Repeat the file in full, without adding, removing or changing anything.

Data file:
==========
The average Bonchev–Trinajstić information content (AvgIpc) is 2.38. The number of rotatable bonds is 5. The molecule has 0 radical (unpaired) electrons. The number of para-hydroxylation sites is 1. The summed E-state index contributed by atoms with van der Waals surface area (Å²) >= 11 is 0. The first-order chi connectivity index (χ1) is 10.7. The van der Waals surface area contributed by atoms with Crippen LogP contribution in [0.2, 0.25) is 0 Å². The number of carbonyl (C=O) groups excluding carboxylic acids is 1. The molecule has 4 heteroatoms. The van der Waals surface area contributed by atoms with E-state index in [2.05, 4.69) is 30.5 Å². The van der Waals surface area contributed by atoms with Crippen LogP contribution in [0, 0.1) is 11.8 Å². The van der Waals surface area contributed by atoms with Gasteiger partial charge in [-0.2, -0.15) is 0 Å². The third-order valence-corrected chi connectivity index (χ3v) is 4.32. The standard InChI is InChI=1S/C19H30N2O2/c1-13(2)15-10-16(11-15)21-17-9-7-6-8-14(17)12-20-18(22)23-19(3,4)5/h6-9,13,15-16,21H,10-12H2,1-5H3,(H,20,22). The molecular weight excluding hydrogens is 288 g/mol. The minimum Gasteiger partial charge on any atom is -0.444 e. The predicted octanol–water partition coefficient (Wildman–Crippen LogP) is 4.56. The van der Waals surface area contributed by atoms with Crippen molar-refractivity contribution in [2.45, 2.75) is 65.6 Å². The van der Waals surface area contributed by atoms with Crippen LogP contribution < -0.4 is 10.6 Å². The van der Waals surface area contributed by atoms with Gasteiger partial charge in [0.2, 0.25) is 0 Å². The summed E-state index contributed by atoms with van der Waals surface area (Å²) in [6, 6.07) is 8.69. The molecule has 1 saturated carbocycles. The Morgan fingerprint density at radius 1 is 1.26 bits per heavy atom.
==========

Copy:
The average Bonchev–Trinajstić information content (AvgIpc) is 2.38. The number of rotatable bonds is 5. The molecule has 0 radical (unpaired) electrons. The number of para-hydroxylation sites is 1. The summed E-state index contributed by atoms with van der Waals surface area (Å²) >= 11 is 0. The first-order chi connectivity index (χ1) is 10.7. The van der Waals surface area contributed by atoms with Crippen LogP contribution in [0.2, 0.25) is 0 Å². The number of carbonyl (C=O) groups excluding carboxylic acids is 1. The molecule has 4 heteroatoms. The van der Waals surface area contributed by atoms with E-state index in [2.05, 4.69) is 30.5 Å². The van der Waals surface area contributed by atoms with Crippen LogP contribution in [0, 0.1) is 11.8 Å². The van der Waals surface area contributed by atoms with Gasteiger partial charge in [-0.2, -0.15) is 0 Å². The third-order valence-corrected chi connectivity index (χ3v) is 4.32. The standard InChI is InChI=1S/C19H30N2O2/c1-13(2)15-10-16(11-15)21-17-9-7-6-8-14(17)12-20-18(22)23-19(3,4)5/h6-9,13,15-16,21H,10-12H2,1-5H3,(H,20,22). The molecular weight excluding hydrogens is 288 g/mol. The minimum Gasteiger partial charge on any atom is -0.444 e. The predicted octanol–water partition coefficient (Wildman–Crippen LogP) is 4.56. The van der Waals surface area contributed by atoms with Crippen molar-refractivity contribution in [2.45, 2.75) is 65.6 Å². The van der Waals surface area contributed by atoms with Crippen LogP contribution < -0.4 is 10.6 Å². The van der Waals surface area contributed by atoms with Gasteiger partial charge in [0.2, 0.25) is 0 Å². The summed E-state index contributed by atoms with van der Waals surface area (Å²) in [6, 6.07) is 8.69. The molecule has 1 saturated carbocycles. The Morgan fingerprint density at radius 1 is 1.26 bits per heavy atom.